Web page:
Volkswagen Group’s CEO Oliver Blume reiterated the German company’s commitment to further developing electric vehicles at the Group’s annual media conference but said that tackling climate change can’t be done just by pushing more new EVs on the market.
Instead, the billions of internal combustion engine cars already on the road, plus the many more that will be manufactured from now on, will keep going for many years to come, so there’s also a need for synthetic fuels like e-fuels, which can potentially transform ICE vehicles into net-zero emissions means of transportation.
“When you look at the figures of Porsche, we have a clear commitment towards pushing e-mobility even further," Blume said on the matter of electrification, quoted by Autocar. "It will be the mobility of the future. E-mobility in the near future will be superior to all the ICEs available on the market, so that’s the end of that discussion.”
With this being said, VW Group’s chairman added that there are markets outside the European Union (where there’s an initiative to practically ban new non-zero-emissions cars from 2035) where switching to all-electric cars in a short time would be problematic. So as an alternative for these markets, Volkswagen is investing in e-fuels that could keep older cars on the roads without a big impact on the environment.
“If you look at climate protection as a whole – and this isn't only a matter for Europeans alone, it's a worldwide affair – you have to think of what will happen with the 1.3 billion ICEs which are currently available in the market, and that number will continue to grow. They will still be driven around for decades,” Oliver Blume noted.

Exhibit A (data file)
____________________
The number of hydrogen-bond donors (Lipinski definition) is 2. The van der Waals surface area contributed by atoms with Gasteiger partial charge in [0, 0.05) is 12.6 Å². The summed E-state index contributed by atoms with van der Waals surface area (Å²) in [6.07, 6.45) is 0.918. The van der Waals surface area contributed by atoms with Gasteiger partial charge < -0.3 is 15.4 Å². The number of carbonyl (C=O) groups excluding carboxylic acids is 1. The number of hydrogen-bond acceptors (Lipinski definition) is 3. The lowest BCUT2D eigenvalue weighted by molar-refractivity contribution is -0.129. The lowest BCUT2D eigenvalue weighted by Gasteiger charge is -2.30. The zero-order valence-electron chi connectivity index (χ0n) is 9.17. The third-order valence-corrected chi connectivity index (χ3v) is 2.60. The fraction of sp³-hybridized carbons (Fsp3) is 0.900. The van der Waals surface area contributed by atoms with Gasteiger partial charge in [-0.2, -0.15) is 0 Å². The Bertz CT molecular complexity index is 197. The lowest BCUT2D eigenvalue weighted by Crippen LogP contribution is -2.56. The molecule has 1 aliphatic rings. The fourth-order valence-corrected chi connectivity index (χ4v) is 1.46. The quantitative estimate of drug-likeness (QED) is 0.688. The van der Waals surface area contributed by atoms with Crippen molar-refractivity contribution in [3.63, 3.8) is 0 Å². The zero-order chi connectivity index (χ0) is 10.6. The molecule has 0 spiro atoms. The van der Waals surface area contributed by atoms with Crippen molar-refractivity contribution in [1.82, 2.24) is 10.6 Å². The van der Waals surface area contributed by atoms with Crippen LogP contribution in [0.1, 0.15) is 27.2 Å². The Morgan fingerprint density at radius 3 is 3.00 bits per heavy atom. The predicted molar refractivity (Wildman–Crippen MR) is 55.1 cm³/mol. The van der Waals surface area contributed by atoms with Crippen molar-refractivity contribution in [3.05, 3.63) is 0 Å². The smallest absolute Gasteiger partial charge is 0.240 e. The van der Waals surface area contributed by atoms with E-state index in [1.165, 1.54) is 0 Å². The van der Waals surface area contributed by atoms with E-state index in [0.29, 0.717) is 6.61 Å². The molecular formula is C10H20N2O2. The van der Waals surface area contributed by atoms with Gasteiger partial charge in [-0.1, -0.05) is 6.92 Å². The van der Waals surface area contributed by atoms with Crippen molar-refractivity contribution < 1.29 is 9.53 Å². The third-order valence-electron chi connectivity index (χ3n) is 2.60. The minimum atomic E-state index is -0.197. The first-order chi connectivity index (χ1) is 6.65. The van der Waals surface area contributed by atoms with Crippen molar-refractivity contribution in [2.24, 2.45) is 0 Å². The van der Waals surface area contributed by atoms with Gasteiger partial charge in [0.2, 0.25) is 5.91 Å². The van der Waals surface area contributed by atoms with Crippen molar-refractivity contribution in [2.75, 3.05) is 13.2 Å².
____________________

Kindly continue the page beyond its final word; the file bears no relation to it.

“We have to do both simultaneously but separate the two markets in the discussion, because we're not competing with each other. You know, you can ramp up e-mobility in some regions and also take care of those regions that contribute to climate change. Some fuels are more inefficient than others, that's not a secret. But if you produce them in those regions of the world where sustainable energy is available without any limits, then this argument can't be used any longer.”
Last week we reported that the Volkswagen Group is planning to spend almost £158 billion on boosting its electric vehicle business, and with the recent launch of the ID.2All concept that will be transformed into an affordable mass-market EV, there’s no doubt that VW is committed to electrification. At the same time, back in 2022, Porsche opened its first e-fuels pilot facility in Chile, where water and carbon dioxide are used to create a substance that can power petrol engines with very low carbon dioxide emissions.